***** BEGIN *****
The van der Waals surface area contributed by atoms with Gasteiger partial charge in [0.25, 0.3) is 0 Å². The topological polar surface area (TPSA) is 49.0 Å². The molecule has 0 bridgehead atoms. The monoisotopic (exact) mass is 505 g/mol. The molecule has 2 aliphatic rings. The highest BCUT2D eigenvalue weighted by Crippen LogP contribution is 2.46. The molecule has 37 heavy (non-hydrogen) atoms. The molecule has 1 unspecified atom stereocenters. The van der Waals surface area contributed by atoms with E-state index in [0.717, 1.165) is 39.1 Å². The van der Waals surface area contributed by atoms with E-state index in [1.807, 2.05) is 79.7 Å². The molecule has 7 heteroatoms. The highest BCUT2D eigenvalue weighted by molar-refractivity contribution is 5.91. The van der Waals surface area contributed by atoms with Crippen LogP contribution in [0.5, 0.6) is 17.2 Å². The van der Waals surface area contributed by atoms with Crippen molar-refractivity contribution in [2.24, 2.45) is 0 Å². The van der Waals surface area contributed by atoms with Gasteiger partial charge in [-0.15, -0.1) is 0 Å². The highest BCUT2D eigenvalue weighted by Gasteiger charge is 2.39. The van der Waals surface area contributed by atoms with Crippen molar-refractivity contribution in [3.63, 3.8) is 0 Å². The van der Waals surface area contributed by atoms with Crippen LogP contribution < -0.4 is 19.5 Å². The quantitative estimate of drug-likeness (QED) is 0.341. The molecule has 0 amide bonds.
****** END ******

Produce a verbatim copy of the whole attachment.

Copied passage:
The van der Waals surface area contributed by atoms with Gasteiger partial charge in [0.25, 0.3) is 0 Å². The topological polar surface area (TPSA) is 49.0 Å². The molecule has 0 bridgehead atoms. The monoisotopic (exact) mass is 505 g/mol. The molecule has 2 aliphatic rings. The highest BCUT2D eigenvalue weighted by Crippen LogP contribution is 2.46. The molecule has 37 heavy (non-hydrogen) atoms. The molecule has 1 unspecified atom stereocenters. The van der Waals surface area contributed by atoms with E-state index in [0.717, 1.165) is 39.1 Å². The van der Waals surface area contributed by atoms with E-state index in [1.807, 2.05) is 79.7 Å². The molecule has 7 heteroatoms. The highest BCUT2D eigenvalue weighted by molar-refractivity contribution is 5.91. The van der Waals surface area contributed by atoms with Crippen LogP contribution in [0.5, 0.6) is 17.2 Å². The van der Waals surface area contributed by atoms with Crippen molar-refractivity contribution in [2.24, 2.45) is 0 Å². The van der Waals surface area contributed by atoms with Gasteiger partial charge in [-0.15, -0.1) is 0 Å². The highest BCUT2D eigenvalue weighted by Gasteiger charge is 2.39. The van der Waals surface area contributed by atoms with Crippen molar-refractivity contribution in [3.63, 3.8) is 0 Å². The van der Waals surface area contributed by atoms with Crippen LogP contribution < -0.4 is 19.5 Å². The quantitative estimate of drug-likeness (QED) is 0.341. The molecule has 0 amide bonds.